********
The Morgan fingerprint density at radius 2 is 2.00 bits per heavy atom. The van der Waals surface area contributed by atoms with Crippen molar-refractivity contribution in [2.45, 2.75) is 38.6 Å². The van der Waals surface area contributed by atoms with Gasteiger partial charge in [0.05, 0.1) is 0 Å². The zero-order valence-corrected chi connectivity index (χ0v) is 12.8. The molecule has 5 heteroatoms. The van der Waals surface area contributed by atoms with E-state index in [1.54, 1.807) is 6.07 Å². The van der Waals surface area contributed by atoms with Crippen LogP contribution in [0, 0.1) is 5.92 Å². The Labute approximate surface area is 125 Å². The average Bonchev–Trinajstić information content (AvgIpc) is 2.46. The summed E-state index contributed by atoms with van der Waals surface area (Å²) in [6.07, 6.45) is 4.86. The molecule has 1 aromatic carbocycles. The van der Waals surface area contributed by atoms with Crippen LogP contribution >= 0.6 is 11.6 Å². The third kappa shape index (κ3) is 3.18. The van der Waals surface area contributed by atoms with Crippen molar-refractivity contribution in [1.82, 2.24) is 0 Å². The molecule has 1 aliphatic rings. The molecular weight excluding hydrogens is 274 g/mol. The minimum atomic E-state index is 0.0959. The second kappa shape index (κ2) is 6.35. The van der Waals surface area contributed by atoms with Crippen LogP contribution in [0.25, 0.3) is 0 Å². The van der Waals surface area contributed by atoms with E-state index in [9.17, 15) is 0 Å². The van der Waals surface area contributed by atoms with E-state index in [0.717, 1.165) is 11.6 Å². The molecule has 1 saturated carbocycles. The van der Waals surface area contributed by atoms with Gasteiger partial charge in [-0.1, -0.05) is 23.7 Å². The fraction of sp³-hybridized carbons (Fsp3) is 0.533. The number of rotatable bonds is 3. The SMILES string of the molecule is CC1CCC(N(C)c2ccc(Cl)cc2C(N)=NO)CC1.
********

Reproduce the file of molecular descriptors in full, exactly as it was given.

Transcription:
The Morgan fingerprint density at radius 2 is 2.00 bits per heavy atom. The van der Waals surface area contributed by atoms with Crippen molar-refractivity contribution in [2.45, 2.75) is 38.6 Å². The van der Waals surface area contributed by atoms with Gasteiger partial charge in [0.05, 0.1) is 0 Å². The zero-order valence-corrected chi connectivity index (χ0v) is 12.8. The molecule has 5 heteroatoms. The van der Waals surface area contributed by atoms with E-state index in [1.54, 1.807) is 6.07 Å². The van der Waals surface area contributed by atoms with Crippen LogP contribution in [0, 0.1) is 5.92 Å². The Labute approximate surface area is 125 Å². The average Bonchev–Trinajstić information content (AvgIpc) is 2.46. The summed E-state index contributed by atoms with van der Waals surface area (Å²) in [6.07, 6.45) is 4.86. The molecule has 1 aromatic carbocycles. The van der Waals surface area contributed by atoms with Crippen LogP contribution >= 0.6 is 11.6 Å². The third kappa shape index (κ3) is 3.18. The van der Waals surface area contributed by atoms with Crippen molar-refractivity contribution in [1.82, 2.24) is 0 Å². The molecule has 1 aliphatic rings. The molecular weight excluding hydrogens is 274 g/mol. The minimum atomic E-state index is 0.0959. The second kappa shape index (κ2) is 6.35. The van der Waals surface area contributed by atoms with Crippen LogP contribution in [0.25, 0.3) is 0 Å². The van der Waals surface area contributed by atoms with E-state index in [9.17, 15) is 0 Å². The van der Waals surface area contributed by atoms with E-state index in [0.717, 1.165) is 11.6 Å². The molecule has 1 saturated carbocycles. The van der Waals surface area contributed by atoms with Gasteiger partial charge in [-0.1, -0.05) is 23.7 Å². The fraction of sp³-hybridized carbons (Fsp3) is 0.533. The number of rotatable bonds is 3. The SMILES string of the molecule is CC1CCC(N(C)c2ccc(Cl)cc2C(N)=NO)CC1.